clock menu more-arrow no yes mobile

Filed under:

OTBH: Everything Old Is New Again

The Bruins' first game, the lockout, and feelings everywhere.

The 1925-1926 Bruins. They did better in the second year.
The 1925-1926 Bruins. They did better in the second year.

Here at OTBH, I try to stay away from super overt references to the issues facing hockey today. Ok, that's not really true: by issues what I mean is the lockout. I don't want to talk about the lockout, and you definitely don't want to read about the lockout anymore. Besides, you come here for the Boston hockey history, not more moping about the season that's wasting away in front of us.

Sometimes, though, the connections between the past and the present are too striking to ignore. At times these connections are rather obvious - the similarities and differences between the lockouts of 1994-1995, 2004-2005 and today have been well documented by people more qualified to speak on them than I. This work stoppage resonates with the past in less blindingly apparent ways too, however, going all the way back to the dawn of professional hockey in the Hub.

Picture this: it's 1924. Charles Adams has obtained permission for a professional hockey franchise in the city of Boston. This new Boston team (one of two to be admitted to the NHL that year, the other being the Montreal Wanderers) was largely made up of players from Western Canada and Seattle. This rag-tag new team played it's first exhibition game game against the Saskatoon Sheiks (I'm letting that name choice pass in silence. For the moment, anyway...) on November 27th, and in advance of that matchup, manager Art Ross and the press both urged patience with the team and with its supporters. The players needed time to adjust to professional hockey, Ross opined, and as for the fans, the Christian Science Monitor summed it up nicely: "Boston is reputed to know hockey; now it must learn a new method of playing the game."

So from a fan perspective, hockey was awesome! Yay, hockey! But the type of hockey this new professional team would bring to the city was still a great unknown. As a November 11 article in the Boston Globe perfectly stated, "all Boston fandom will be anxious to see professional hockey, played by men in condition, with something at stake" (emphasis mine). The whole city of Boston sports fans was allegedly on edge, waiting to see what the advent of NHL level hockey would bring to the city, but not entirely sure what to expect.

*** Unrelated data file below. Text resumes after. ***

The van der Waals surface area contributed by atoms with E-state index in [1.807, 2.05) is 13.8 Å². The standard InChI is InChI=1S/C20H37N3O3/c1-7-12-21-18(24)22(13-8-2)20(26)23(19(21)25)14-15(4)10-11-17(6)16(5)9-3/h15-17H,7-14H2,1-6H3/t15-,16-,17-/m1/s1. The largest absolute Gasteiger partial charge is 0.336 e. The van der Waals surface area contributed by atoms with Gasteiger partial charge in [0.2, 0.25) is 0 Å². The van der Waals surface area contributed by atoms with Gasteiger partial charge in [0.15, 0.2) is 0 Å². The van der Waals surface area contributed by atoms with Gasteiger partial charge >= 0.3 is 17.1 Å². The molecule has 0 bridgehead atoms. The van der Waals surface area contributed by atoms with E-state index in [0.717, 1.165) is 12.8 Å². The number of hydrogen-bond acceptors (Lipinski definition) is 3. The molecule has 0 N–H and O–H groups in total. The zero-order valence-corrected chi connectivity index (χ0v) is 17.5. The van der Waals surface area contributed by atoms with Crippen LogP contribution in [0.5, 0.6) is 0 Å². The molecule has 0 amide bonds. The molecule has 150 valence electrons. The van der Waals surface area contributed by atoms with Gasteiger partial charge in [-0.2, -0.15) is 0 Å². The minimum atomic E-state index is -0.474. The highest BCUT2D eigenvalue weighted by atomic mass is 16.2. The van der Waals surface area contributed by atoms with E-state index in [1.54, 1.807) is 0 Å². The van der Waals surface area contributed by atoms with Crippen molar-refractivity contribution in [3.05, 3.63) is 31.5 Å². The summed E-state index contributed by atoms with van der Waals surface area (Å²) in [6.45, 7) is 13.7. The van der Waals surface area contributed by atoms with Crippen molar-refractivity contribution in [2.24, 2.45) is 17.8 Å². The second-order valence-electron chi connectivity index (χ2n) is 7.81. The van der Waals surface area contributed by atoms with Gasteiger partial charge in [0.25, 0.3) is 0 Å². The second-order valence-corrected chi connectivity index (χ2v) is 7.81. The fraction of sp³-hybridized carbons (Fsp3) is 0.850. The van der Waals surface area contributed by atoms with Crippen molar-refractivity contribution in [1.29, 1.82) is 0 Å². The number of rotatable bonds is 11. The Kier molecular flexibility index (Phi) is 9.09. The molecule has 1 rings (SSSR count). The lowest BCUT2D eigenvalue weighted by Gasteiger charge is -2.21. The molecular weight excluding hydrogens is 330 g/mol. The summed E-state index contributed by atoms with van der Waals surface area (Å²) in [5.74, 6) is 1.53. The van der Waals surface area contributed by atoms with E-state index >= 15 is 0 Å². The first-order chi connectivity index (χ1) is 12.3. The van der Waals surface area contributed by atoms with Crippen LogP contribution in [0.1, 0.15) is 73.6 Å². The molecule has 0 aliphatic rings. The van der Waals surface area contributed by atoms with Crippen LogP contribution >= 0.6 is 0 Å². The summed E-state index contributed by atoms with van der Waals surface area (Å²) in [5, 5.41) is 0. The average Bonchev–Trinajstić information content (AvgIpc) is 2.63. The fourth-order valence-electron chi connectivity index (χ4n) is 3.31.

Gee, doesn't that sound familiar.

As we not-so-patiently wait for the NHL and the NHLPA to figure their sh*t out, we wonder what hockey will be like when it returns. How many games will there be? At what level will they be played? Will some guys be rusty, will the ones playing in Europe be all discombobulated from playing on a bigger ice surface, will rookies like Dougie Hamilton have benefited from more time in the OHL, or will their development have been hindered? Almost more important than these questions are the ones that focus on intangibles: what will fan response be when the NHL finally comes back? Will the bitterness be palpable at games? Will the league suffer from an unhealable rift between owners and players? What will hockey be like when it comes back, because we all know it won't be the same game it was before, just like it wasn't the same after 2004-2005 or 1994-1995.

We're not so different, the fans of 1924 and us. We have expectations, certainly, but we don't totally know what to expect from our hockey club, or from professional hockey in general. Obviously, as a fanbase, we are sad, disillusioned, and angry where the supporters of the Bruins in the 1920s were skeptical, perhaps, but generally excited for the future of their new team.

And they should have been - the Bruins played their first professional, non-exhibition game on December 1, 1924 at home against the Wanderers, posting a big 2-1 win. Carson Cooper scored both Boston goals, and it was reported that "the visitors' condition was far below that of the locals." Even though the good times wouldn't last (the Bruins went 6-25-0 in that first season, yeesh), the stage was set in Boston for an enthusiastic support of the local professional hockey squad.

December 1st - that makes this weekend the 88th anniversary of the very first NHL game played by the Bs. The doom and gloom of the lockout makes it hard to remember what it feels like to start a regular season, all the anticipation and the excitement and the analysis of who's playing on which line with who. But maybe for a moment we can re-remember what it's like to be a part of a hockey fandom (which, ps, did you know that was a word in 1924?? In use since 1903, the dictionary tells me. Fascinating...) that is anxious about the sport, and not because we dread what the latest CBA update will tell us, but because we're excited to see the sport we love, played by men in condition, with something at stake. I'm not advocating optimism or warm fuzzy feelings towards the NHL right now (seriously, does anyone have any of those left?) but as lovers of the game, taking a look back at that moment when no one knew yet what the Bruins could be is a nice reminder of the good kind of anticipation, where not only a season but a whole team was new, and literally anything was possible.

Happy Anniversary, Bruins.


"Pro Hockey Ready to Make Boston Debut," The Christian Science Monitor, Nov 26, 1924, p. 6.

"To Start Pro Hockey Here," The Boston Globe, Nov. 11, 1924, p. 19A.